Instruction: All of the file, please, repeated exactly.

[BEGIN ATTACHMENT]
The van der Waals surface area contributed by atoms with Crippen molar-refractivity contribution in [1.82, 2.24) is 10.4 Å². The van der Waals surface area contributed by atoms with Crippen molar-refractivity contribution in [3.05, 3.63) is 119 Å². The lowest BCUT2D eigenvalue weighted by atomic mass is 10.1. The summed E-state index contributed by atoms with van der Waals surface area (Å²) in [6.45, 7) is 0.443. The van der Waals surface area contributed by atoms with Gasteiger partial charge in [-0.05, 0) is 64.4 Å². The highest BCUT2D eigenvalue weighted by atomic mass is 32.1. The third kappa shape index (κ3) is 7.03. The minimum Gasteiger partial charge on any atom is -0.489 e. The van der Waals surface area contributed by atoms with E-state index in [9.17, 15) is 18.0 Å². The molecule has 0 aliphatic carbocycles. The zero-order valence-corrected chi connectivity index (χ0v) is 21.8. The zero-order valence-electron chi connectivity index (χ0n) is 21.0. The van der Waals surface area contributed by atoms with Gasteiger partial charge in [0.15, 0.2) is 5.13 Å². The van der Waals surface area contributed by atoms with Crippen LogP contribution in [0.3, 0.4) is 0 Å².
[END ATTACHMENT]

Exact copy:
The van der Waals surface area contributed by atoms with Crippen molar-refractivity contribution in [1.82, 2.24) is 10.4 Å². The van der Waals surface area contributed by atoms with Crippen molar-refractivity contribution in [3.05, 3.63) is 119 Å². The lowest BCUT2D eigenvalue weighted by atomic mass is 10.1. The summed E-state index contributed by atoms with van der Waals surface area (Å²) in [6.45, 7) is 0.443. The van der Waals surface area contributed by atoms with Gasteiger partial charge in [-0.05, 0) is 64.4 Å². The highest BCUT2D eigenvalue weighted by atomic mass is 32.1. The third kappa shape index (κ3) is 7.03. The minimum Gasteiger partial charge on any atom is -0.489 e. The van der Waals surface area contributed by atoms with E-state index in [9.17, 15) is 18.0 Å². The molecule has 0 aliphatic carbocycles. The zero-order valence-corrected chi connectivity index (χ0v) is 21.8. The zero-order valence-electron chi connectivity index (χ0n) is 21.0. The van der Waals surface area contributed by atoms with Gasteiger partial charge in [0.15, 0.2) is 5.13 Å². The van der Waals surface area contributed by atoms with Crippen LogP contribution in [0.3, 0.4) is 0 Å².